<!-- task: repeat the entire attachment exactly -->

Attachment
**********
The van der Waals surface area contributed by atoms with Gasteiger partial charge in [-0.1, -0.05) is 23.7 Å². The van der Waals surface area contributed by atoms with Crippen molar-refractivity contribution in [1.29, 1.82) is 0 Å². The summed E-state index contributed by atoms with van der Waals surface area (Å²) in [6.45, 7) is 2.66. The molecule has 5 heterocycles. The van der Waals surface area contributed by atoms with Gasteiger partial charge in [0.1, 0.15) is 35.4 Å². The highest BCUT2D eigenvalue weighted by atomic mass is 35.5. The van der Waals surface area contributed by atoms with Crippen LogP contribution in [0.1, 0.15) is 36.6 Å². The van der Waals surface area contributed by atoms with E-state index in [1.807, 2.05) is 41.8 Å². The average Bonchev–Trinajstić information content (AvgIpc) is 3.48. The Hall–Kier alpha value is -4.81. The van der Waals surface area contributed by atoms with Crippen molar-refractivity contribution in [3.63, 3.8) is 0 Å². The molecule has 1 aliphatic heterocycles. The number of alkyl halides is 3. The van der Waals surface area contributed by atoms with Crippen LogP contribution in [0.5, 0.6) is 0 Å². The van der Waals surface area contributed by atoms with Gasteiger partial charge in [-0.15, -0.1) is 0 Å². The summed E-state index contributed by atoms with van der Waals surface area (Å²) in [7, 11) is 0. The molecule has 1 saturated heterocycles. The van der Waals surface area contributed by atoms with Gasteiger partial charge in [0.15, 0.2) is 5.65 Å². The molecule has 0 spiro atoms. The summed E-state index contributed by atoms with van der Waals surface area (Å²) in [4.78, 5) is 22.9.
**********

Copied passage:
The van der Waals surface area contributed by atoms with Gasteiger partial charge in [-0.1, -0.05) is 23.7 Å². The van der Waals surface area contributed by atoms with Crippen molar-refractivity contribution in [1.29, 1.82) is 0 Å². The summed E-state index contributed by atoms with van der Waals surface area (Å²) in [6.45, 7) is 2.66. The molecule has 5 heterocycles. The van der Waals surface area contributed by atoms with Gasteiger partial charge in [0.1, 0.15) is 35.4 Å². The highest BCUT2D eigenvalue weighted by atomic mass is 35.5. The van der Waals surface area contributed by atoms with Crippen LogP contribution in [0.1, 0.15) is 36.6 Å². The van der Waals surface area contributed by atoms with E-state index in [1.807, 2.05) is 41.8 Å². The average Bonchev–Trinajstić information content (AvgIpc) is 3.48. The Hall–Kier alpha value is -4.81. The van der Waals surface area contributed by atoms with Crippen molar-refractivity contribution in [3.63, 3.8) is 0 Å². The molecule has 1 aliphatic heterocycles. The number of alkyl halides is 3. The van der Waals surface area contributed by atoms with Crippen LogP contribution in [0.5, 0.6) is 0 Å². The van der Waals surface area contributed by atoms with Gasteiger partial charge in [-0.15, -0.1) is 0 Å². The summed E-state index contributed by atoms with van der Waals surface area (Å²) in [7, 11) is 0. The molecule has 1 saturated heterocycles. The van der Waals surface area contributed by atoms with Gasteiger partial charge in [0.15, 0.2) is 5.65 Å². The molecule has 0 spiro atoms. The summed E-state index contributed by atoms with van der Waals surface area (Å²) in [4.78, 5) is 22.9.